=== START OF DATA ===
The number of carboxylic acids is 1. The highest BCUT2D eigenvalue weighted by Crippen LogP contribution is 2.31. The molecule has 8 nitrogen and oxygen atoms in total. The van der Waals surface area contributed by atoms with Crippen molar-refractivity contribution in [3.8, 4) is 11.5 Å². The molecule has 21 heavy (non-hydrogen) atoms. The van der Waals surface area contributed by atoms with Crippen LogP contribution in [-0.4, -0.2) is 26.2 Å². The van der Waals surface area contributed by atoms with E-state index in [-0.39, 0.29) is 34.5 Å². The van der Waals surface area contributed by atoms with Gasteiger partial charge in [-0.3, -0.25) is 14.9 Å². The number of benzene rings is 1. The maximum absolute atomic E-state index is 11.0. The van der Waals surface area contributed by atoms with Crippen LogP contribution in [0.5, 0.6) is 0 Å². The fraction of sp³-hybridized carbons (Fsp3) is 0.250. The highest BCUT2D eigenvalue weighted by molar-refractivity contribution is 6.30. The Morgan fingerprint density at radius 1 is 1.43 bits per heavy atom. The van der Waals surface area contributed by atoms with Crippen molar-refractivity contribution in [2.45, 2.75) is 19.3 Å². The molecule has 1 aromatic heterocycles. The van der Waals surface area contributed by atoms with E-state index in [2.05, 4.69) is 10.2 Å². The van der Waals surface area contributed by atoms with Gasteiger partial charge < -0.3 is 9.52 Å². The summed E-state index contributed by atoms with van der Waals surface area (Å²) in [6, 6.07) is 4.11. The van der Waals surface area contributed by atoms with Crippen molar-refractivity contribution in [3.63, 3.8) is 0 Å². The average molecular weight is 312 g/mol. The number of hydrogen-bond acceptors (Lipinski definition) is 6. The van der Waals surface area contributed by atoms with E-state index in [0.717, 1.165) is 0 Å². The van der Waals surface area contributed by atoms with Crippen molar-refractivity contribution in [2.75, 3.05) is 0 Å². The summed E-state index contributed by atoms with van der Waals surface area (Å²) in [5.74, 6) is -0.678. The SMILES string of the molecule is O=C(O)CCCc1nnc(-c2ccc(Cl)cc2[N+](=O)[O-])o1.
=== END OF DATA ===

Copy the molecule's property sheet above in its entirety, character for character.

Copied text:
The number of carboxylic acids is 1. The highest BCUT2D eigenvalue weighted by Crippen LogP contribution is 2.31. The molecule has 8 nitrogen and oxygen atoms in total. The van der Waals surface area contributed by atoms with Crippen molar-refractivity contribution in [3.8, 4) is 11.5 Å². The molecule has 21 heavy (non-hydrogen) atoms. The van der Waals surface area contributed by atoms with Crippen LogP contribution in [-0.4, -0.2) is 26.2 Å². The van der Waals surface area contributed by atoms with E-state index in [-0.39, 0.29) is 34.5 Å². The van der Waals surface area contributed by atoms with Gasteiger partial charge in [-0.3, -0.25) is 14.9 Å². The number of benzene rings is 1. The maximum absolute atomic E-state index is 11.0. The van der Waals surface area contributed by atoms with Crippen LogP contribution in [0.5, 0.6) is 0 Å². The fraction of sp³-hybridized carbons (Fsp3) is 0.250. The highest BCUT2D eigenvalue weighted by molar-refractivity contribution is 6.30. The Morgan fingerprint density at radius 1 is 1.43 bits per heavy atom. The van der Waals surface area contributed by atoms with Crippen molar-refractivity contribution in [2.45, 2.75) is 19.3 Å². The molecule has 1 aromatic heterocycles. The van der Waals surface area contributed by atoms with E-state index in [2.05, 4.69) is 10.2 Å². The van der Waals surface area contributed by atoms with Gasteiger partial charge < -0.3 is 9.52 Å². The summed E-state index contributed by atoms with van der Waals surface area (Å²) in [6, 6.07) is 4.11. The van der Waals surface area contributed by atoms with Crippen molar-refractivity contribution in [3.63, 3.8) is 0 Å². The average molecular weight is 312 g/mol. The number of hydrogen-bond acceptors (Lipinski definition) is 6. The van der Waals surface area contributed by atoms with E-state index in [0.717, 1.165) is 0 Å². The van der Waals surface area contributed by atoms with Crippen molar-refractivity contribution in [2.75, 3.05) is 0 Å². The summed E-state index contributed by atoms with van der Waals surface area (Å²) in [5.74, 6) is -0.678. The SMILES string of the molecule is O=C(O)CCCc1nnc(-c2ccc(Cl)cc2[N+](=O)[O-])o1.